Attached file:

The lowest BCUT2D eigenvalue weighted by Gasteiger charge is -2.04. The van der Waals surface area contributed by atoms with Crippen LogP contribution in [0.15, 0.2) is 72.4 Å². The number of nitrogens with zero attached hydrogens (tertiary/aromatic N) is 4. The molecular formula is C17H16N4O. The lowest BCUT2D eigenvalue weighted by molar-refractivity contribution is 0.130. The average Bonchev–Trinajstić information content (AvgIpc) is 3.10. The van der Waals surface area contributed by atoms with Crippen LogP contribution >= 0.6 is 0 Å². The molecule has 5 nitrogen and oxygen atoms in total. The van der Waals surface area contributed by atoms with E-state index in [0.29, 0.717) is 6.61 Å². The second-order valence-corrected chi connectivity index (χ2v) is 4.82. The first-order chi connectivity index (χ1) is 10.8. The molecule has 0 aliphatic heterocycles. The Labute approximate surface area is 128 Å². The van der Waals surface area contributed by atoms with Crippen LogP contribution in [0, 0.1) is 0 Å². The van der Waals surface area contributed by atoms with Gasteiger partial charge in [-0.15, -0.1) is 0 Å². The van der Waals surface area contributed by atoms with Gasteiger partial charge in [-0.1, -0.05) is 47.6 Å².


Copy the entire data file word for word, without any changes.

The lowest BCUT2D eigenvalue weighted by Gasteiger charge is -2.04. The van der Waals surface area contributed by atoms with Crippen LogP contribution in [0.15, 0.2) is 72.4 Å². The number of nitrogens with zero attached hydrogens (tertiary/aromatic N) is 4. The molecular formula is C17H16N4O. The lowest BCUT2D eigenvalue weighted by molar-refractivity contribution is 0.130. The average Bonchev–Trinajstić information content (AvgIpc) is 3.10. The van der Waals surface area contributed by atoms with Crippen LogP contribution >= 0.6 is 0 Å². The molecule has 5 nitrogen and oxygen atoms in total. The van der Waals surface area contributed by atoms with E-state index in [0.29, 0.717) is 6.61 Å². The second-order valence-corrected chi connectivity index (χ2v) is 4.82. The first-order chi connectivity index (χ1) is 10.8. The molecule has 0 aliphatic heterocycles. The Labute approximate surface area is 128 Å². The van der Waals surface area contributed by atoms with Crippen LogP contribution in [0, 0.1) is 0 Å². The van der Waals surface area contributed by atoms with Gasteiger partial charge in [-0.15, -0.1) is 0 Å². The van der Waals surface area contributed by atoms with Gasteiger partial charge in [-0.1, -0.05) is 47.6 Å².